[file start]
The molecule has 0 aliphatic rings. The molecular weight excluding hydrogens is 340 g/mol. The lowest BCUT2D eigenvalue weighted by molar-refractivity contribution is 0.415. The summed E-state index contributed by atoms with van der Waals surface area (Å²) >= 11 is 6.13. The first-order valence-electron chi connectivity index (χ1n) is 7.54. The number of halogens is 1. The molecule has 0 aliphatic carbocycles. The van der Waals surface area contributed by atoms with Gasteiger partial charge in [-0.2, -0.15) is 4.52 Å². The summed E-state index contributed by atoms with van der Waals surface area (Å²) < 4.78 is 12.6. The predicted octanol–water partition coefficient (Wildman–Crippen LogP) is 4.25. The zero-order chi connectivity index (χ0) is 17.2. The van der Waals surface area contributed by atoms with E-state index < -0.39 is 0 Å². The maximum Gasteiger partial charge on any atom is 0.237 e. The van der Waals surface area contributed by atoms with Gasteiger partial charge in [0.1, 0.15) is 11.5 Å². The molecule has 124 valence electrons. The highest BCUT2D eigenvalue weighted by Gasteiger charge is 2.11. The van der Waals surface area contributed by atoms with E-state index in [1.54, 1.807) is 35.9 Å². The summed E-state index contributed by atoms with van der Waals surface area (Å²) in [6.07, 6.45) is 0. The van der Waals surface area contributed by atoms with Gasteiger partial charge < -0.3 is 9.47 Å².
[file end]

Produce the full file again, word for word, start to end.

The molecule has 0 aliphatic rings. The molecular weight excluding hydrogens is 340 g/mol. The lowest BCUT2D eigenvalue weighted by molar-refractivity contribution is 0.415. The summed E-state index contributed by atoms with van der Waals surface area (Å²) >= 11 is 6.13. The first-order valence-electron chi connectivity index (χ1n) is 7.54. The number of halogens is 1. The molecule has 0 aliphatic carbocycles. The van der Waals surface area contributed by atoms with Gasteiger partial charge in [-0.2, -0.15) is 4.52 Å². The summed E-state index contributed by atoms with van der Waals surface area (Å²) < 4.78 is 12.6. The predicted octanol–water partition coefficient (Wildman–Crippen LogP) is 4.25. The zero-order chi connectivity index (χ0) is 17.2. The van der Waals surface area contributed by atoms with E-state index < -0.39 is 0 Å². The maximum Gasteiger partial charge on any atom is 0.237 e. The van der Waals surface area contributed by atoms with Gasteiger partial charge in [0.1, 0.15) is 11.5 Å². The molecule has 124 valence electrons. The highest BCUT2D eigenvalue weighted by Gasteiger charge is 2.11. The van der Waals surface area contributed by atoms with E-state index in [1.54, 1.807) is 35.9 Å². The summed E-state index contributed by atoms with van der Waals surface area (Å²) in [6.07, 6.45) is 0. The van der Waals surface area contributed by atoms with Gasteiger partial charge < -0.3 is 9.47 Å².